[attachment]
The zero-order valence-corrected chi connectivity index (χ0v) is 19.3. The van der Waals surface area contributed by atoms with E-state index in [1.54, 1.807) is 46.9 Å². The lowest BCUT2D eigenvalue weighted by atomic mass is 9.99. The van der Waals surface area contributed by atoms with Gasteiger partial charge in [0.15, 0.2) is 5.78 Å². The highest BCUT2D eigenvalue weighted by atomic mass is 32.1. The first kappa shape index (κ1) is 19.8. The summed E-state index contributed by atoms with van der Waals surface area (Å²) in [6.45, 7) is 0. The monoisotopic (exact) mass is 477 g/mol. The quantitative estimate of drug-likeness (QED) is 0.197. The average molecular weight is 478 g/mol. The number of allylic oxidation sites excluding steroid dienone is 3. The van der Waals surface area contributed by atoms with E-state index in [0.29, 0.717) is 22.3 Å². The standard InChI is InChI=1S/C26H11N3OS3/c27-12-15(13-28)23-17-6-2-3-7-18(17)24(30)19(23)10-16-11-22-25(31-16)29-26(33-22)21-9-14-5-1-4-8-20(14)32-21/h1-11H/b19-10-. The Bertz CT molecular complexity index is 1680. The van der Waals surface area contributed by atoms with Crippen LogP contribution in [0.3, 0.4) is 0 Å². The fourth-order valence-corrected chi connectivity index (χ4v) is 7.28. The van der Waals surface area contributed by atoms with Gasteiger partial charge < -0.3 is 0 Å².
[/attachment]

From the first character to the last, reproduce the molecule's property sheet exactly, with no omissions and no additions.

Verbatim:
The zero-order valence-corrected chi connectivity index (χ0v) is 19.3. The van der Waals surface area contributed by atoms with E-state index in [1.54, 1.807) is 46.9 Å². The lowest BCUT2D eigenvalue weighted by atomic mass is 9.99. The van der Waals surface area contributed by atoms with Gasteiger partial charge in [0.15, 0.2) is 5.78 Å². The highest BCUT2D eigenvalue weighted by atomic mass is 32.1. The first kappa shape index (κ1) is 19.8. The summed E-state index contributed by atoms with van der Waals surface area (Å²) in [6.45, 7) is 0. The monoisotopic (exact) mass is 477 g/mol. The quantitative estimate of drug-likeness (QED) is 0.197. The average molecular weight is 478 g/mol. The number of allylic oxidation sites excluding steroid dienone is 3. The van der Waals surface area contributed by atoms with E-state index in [0.29, 0.717) is 22.3 Å². The standard InChI is InChI=1S/C26H11N3OS3/c27-12-15(13-28)23-17-6-2-3-7-18(17)24(30)19(23)10-16-11-22-25(31-16)29-26(33-22)21-9-14-5-1-4-8-20(14)32-21/h1-11H/b19-10-. The Bertz CT molecular complexity index is 1680. The van der Waals surface area contributed by atoms with Crippen LogP contribution in [0.3, 0.4) is 0 Å². The fourth-order valence-corrected chi connectivity index (χ4v) is 7.28. The van der Waals surface area contributed by atoms with Gasteiger partial charge < -0.3 is 0 Å².